‘To Boldly Go’—but not so far as to replace the private sector

Apr 21, 2024
Australian Government meeting. Map of Australia on the round table.

The Government’s foreshadowed bill for a “Future Made in Australia” has been met with two very different kinds of response, one positive, welcoming the prospect of initiatives from the Government to support and promote investment in forward-leaning projects and the “industries of the future”, the other negative, saying that governments should stay out of private sectors’ business, risk creating distortions if they don’t, and in Australia’s case that we shouldn’t try to compete with much bigger countries like the US and China, able to swamp any subsidies we might give our industries.

From the op-ed by the Treasurer in “The Australian” of 17 April it appears that the Government is not going to be put off by the criticism of possible market distortion, and believes it has a more sophisticated perception of what it is planning to do, that makes sense—“incentivising the private sector, not replacing it”. To use a phrase used recently by Japanese Prime Minister Kishida during his visit to the US, the Government will “boldly go” along the value-adding path, but “anything the government does will only ever be a tiny sliver of what’s needed”.

This proposal by our government, and the reactions to it, remind me very much of the situation almost 45 years ago. I had just returned to Australia after a posting as Ambassador to the Republic of Korea. South Korea at that time was already going like steam, establishing basic industries like iron and steel and ship-building, and seeking out new areas to expand into, like semi-conductors. In doing that it turned to the existing large Korean firms ,“chaebol”, or, when no appropriate Korean firm already existed, the government created new ones, like POSCO, Pohang Iron and Steel, which became an extremely efficient steel producer. ( POSCO early on was helped to a considerable degree by BHP’s conclusion that despite an international panel’s view that South Korea could never become an economic success as a steelmaker it was a goer, and that it (BHP) would support it as a reliable supplier of raw materials.)

The whole atmosphere in South Korea at the time was dynamic, with options being explored and firms, like Hyundai, which later became known world-wide, establishing themselves and expanding their scope. Government institutions were also establishing themselves, and testing out what they could and should do. One that was of interest was the Korean Institute of Science and Technology, KIST. It was of interest to Australia, and the CSIRO, because it regarded the commercial application and development of its research activities as a much more important and basic aspect of its work than, for example, the CSIRO did. I remember that a very senior member of the CSIRO visited Korea to look at KIST, but I don’t think anything changed about the CSIRO’s remit as a result.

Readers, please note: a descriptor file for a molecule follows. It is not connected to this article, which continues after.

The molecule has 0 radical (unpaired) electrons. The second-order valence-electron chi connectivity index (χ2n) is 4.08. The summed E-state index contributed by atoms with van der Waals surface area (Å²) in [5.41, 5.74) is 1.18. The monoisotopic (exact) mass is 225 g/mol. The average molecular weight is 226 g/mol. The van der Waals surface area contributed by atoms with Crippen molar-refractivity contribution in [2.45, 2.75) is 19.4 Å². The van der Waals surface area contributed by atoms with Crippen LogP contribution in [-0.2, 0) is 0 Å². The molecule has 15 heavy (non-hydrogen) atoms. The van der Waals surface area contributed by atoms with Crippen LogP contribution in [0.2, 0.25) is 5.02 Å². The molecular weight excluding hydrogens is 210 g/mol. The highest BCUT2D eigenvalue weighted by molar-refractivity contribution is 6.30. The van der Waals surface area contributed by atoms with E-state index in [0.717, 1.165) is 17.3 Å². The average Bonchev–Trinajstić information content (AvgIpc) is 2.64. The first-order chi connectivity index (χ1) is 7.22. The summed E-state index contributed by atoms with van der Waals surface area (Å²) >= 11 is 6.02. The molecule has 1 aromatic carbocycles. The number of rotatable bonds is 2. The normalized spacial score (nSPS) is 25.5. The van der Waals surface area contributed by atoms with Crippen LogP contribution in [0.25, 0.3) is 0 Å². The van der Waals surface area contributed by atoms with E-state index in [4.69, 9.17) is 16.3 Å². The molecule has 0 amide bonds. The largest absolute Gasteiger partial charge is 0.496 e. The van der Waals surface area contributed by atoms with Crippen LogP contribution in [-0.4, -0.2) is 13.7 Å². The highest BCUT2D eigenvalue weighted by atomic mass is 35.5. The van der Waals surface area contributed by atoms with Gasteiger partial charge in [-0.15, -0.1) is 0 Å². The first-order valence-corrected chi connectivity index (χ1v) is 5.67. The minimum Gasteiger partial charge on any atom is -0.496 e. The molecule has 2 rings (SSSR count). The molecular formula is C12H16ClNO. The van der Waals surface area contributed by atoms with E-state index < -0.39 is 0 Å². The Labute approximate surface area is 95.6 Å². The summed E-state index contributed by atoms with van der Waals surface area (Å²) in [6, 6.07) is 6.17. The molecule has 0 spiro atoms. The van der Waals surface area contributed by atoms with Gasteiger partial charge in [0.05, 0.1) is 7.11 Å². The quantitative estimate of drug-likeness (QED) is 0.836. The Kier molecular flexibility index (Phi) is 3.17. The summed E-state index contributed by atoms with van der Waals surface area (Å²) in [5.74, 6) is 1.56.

When I returned to Australia, and Canberra, at the conclusion of my posting I was full of Korea, its economic dynamism and the successes it had already achieved—in my opinion, by bringing together what the public and private sectors could each do. I tried to put this recipe forward within the government, but without success. At about this time a very prestigious enquiry into Australia’s manufacturing industry, I think chaired by Sir John Crawford and including Bob Hawke as a member, produced its report. It concluded in part that the Government could not support particular industries “because we might be wrong”. I thought nothing could be more different from the Korean attitude, which was something like “bring everything we can to bear on the situation, draw the best conclusion we can from that, and then go for it”. And they’ve done very well indeed.

The present is, as Government spokesmen have said, a very crucial juncture. Aspects of it are climate change, the consequent need for change in the world’s energy mix, and other major changes in technology—all in a context of geo-political strains and conflict affecting nations’ internal economies and trade and supply-chain flows. In this situation we need to do as well as we possibly can, making the most of our advantages and coping with our weaknesses. Perhaps we can’t have “a Future Made in Australia”; but we can try to have as much a say in it as we can.


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